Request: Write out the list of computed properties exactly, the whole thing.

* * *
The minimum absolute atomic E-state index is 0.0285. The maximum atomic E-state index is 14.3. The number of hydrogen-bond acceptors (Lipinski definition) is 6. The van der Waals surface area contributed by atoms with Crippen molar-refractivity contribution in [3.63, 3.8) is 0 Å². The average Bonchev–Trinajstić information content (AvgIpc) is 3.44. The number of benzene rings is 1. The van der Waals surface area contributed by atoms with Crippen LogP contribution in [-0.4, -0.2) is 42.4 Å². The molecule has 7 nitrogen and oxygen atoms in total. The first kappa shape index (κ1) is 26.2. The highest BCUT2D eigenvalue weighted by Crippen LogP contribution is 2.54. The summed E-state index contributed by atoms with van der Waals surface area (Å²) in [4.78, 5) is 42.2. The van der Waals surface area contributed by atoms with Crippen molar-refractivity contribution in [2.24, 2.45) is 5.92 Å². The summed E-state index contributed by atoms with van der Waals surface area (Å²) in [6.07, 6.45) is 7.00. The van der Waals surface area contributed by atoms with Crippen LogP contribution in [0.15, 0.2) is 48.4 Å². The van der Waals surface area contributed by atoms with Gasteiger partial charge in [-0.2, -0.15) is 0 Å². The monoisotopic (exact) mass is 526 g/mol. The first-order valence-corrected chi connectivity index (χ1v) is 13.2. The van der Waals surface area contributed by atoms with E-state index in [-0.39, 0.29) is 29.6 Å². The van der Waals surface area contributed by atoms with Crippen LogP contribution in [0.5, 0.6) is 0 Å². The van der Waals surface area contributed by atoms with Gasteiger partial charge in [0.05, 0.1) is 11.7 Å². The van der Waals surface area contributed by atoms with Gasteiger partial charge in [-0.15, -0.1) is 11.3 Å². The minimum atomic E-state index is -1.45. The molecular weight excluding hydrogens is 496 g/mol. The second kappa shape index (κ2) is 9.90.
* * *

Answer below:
The minimum absolute atomic E-state index is 0.0285. The maximum atomic E-state index is 14.3. The number of hydrogen-bond acceptors (Lipinski definition) is 6. The van der Waals surface area contributed by atoms with Crippen molar-refractivity contribution in [3.63, 3.8) is 0 Å². The average Bonchev–Trinajstić information content (AvgIpc) is 3.44. The number of benzene rings is 1. The van der Waals surface area contributed by atoms with Crippen LogP contribution in [-0.4, -0.2) is 42.4 Å². The molecule has 7 nitrogen and oxygen atoms in total. The first kappa shape index (κ1) is 26.2. The highest BCUT2D eigenvalue weighted by Crippen LogP contribution is 2.54. The summed E-state index contributed by atoms with van der Waals surface area (Å²) in [4.78, 5) is 42.2. The van der Waals surface area contributed by atoms with Crippen molar-refractivity contribution in [2.24, 2.45) is 5.92 Å². The summed E-state index contributed by atoms with van der Waals surface area (Å²) in [6.07, 6.45) is 7.00. The van der Waals surface area contributed by atoms with Crippen LogP contribution in [0.15, 0.2) is 48.4 Å². The van der Waals surface area contributed by atoms with Gasteiger partial charge in [-0.2, -0.15) is 0 Å². The monoisotopic (exact) mass is 526 g/mol. The first-order valence-corrected chi connectivity index (χ1v) is 13.2. The van der Waals surface area contributed by atoms with E-state index in [-0.39, 0.29) is 29.6 Å². The van der Waals surface area contributed by atoms with Crippen LogP contribution in [0.5, 0.6) is 0 Å². The van der Waals surface area contributed by atoms with Gasteiger partial charge in [0.05, 0.1) is 11.7 Å². The van der Waals surface area contributed by atoms with Gasteiger partial charge in [-0.15, -0.1) is 11.3 Å². The minimum atomic E-state index is -1.45. The molecular weight excluding hydrogens is 496 g/mol. The second kappa shape index (κ2) is 9.90.